He had attained so perfect a mastery of his passions, that for the latter and greatest part of his life, he was hardly ever seen to be transported with anger : and as he was extremely careful not to provoke any man, roo not to be provoked by any; using to say, “ If I pro6 voké a man, he is the worse for my company; and “ if I suffer myself to be provoked by him, I shall be the 66. worfe for his."

He very seldom reproved any person in company, 0therwise than by filence, or fome sign of uneasiness, or fome very soft and gentle word; which yet from the refpect men generally bore to him did often prove effectual. For he understood human nature very well, and how to äpply himself to it in the most easy and effectual ways.

He was a great encourager and kind director of young
divines; and one of the most candid hearers of fermons,
I think, that ever was : fo that, though all men did
mightily reverence his judgment, yet no man had reason
to fear his cenfure. He never spake well of himself, nor
ill of others; making good that saying of Panfa in Tul-
ly, Neminem alterius, qui fua confideret virtuti, invi.
dere; that “no man is apt to envy the worth and vir-
« tues of another, that hath any of his own to trust

to.”
. In a word, he had all those virtues, and in a high de-
gree, which an excellent temper, great consideration,

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long care and watchfulness over himself, together with the assistance of God's grace, (which he continually implored, and mightily relied upon), are apt to produce. Particularly, he excelled in the virtues of conversation, humanity, and gentleness, and humility; a prudent, and peaceable, and reconciling temper. And God knows, we could very ill at this time have spared such a man; and have lost from among us as it were so much balm for the healing of the nation, which is now so miserably rent and torn by those wounds which we madly give ourselves. But since God hath thought good to deprive us of him, let his virtues live in our memory, and his example in our lives. Let us endeavour to be what he was, and we shall one day be what he now is, of bles, sed memory on earth, and happy for ever in heaven.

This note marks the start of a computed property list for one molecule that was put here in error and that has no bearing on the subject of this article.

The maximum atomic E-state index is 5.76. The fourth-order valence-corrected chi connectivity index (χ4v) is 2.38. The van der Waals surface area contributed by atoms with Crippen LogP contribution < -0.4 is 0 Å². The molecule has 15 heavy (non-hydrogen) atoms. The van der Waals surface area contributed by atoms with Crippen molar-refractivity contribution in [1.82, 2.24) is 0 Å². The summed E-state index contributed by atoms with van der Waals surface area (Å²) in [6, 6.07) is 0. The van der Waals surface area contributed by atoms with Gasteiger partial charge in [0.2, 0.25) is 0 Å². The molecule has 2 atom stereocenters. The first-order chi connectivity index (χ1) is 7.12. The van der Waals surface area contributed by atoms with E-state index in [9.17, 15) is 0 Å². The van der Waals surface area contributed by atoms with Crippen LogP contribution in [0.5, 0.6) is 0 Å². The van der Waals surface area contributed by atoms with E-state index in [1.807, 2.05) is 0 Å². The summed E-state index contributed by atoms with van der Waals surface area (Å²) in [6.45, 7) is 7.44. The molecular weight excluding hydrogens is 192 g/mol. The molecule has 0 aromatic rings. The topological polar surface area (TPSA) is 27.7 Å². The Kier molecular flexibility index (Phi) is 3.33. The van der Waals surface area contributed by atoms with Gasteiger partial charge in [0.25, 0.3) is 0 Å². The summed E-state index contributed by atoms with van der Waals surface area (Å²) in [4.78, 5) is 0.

And now methinks the consideration of the argument I have been upon, and of that great example that is before us, should raise our minds above this world, and fix them upon the glory and happiness of the other. Let us then begin heaven here, in the frame and temper of our minds ; in our heavenly affections and conversation; in a due preparation for, and in earnest desires and breathings after that blessed state which we firmly believe and assuredly hope to be one day possessed of; when we shall be removed out of this sink of sin and sorrows into the regions of bliss and immortality; where we shall meet all those worthy and excellent persons who are gone before us, and whose conversation was so delightful to us in this world, and will be much more so to us in the other; when the spirits of just men shall be made perfect, and shall be quit of all those infirmities which did attend and lessen them in this mortal state; when we shall meet again with our dear brother, and all those good men whom we knew in this world, and with the saints and excellent persons of all ages, to enjoy their blessed friendship and society for ever, in the presence of the blessed God, where is fulness of joy, at whose right hand are pleafures for evermore.

In a firm persuasion of this happy state, let us, every one of us, say with David, and with the same ardency of affection that he did, As the hart panteth after the water. brooks, so panteth my fout after thee, O God. My doul

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thirsleth for God, for the living God: 0 when Mall I come and appear before God? that fo the life which we now live in this world, may be a patient continuance in well. doing, in a joyful expectation of the blesed hope, and the. glorious appearance of the great God and our Saviour Jesus Christ. To whom, with the Father and the Holy Gholt, be all honour and glory, now and for ever.

Now the God of peace who brought again from the dead our Lord Jesus Christ, the great Shepherd of the sheep, through the blood of the everlasting covenant, make us perfeet in every good work to do his will; working in us always that which is well-pleasing in his fight, through Jesus Chrift. To whom be glory for ever. Amen.

S E R MON XXV.
A persuasive to frequent communion,

I COR. xi. 26. 27. 28. For as often as ye eat this bread, and drink this cup, je

do Mew ihe Lord's death till he come. Wherefore, whosoever shall eat this bread, and drink this

cup of the Lord unworthily, is guilty of the body and

blood of the Lord. But let a man examine himself, and so let him eat of that

bread, and drink of that cup.

Y design in this argument is, from the confides IVI ration of the nature of this facrament of the

Lord's supper, and of the perpetual use of it to the end of the world, to awaken men to a sense of their duty, and the great obligation that lies upon them to the more frequent receiving of it. And there is the greater need to make men sensible of their duty in this particular, because, in this last age, by the unwary discourse of jome concerning the nature of this facrament, and the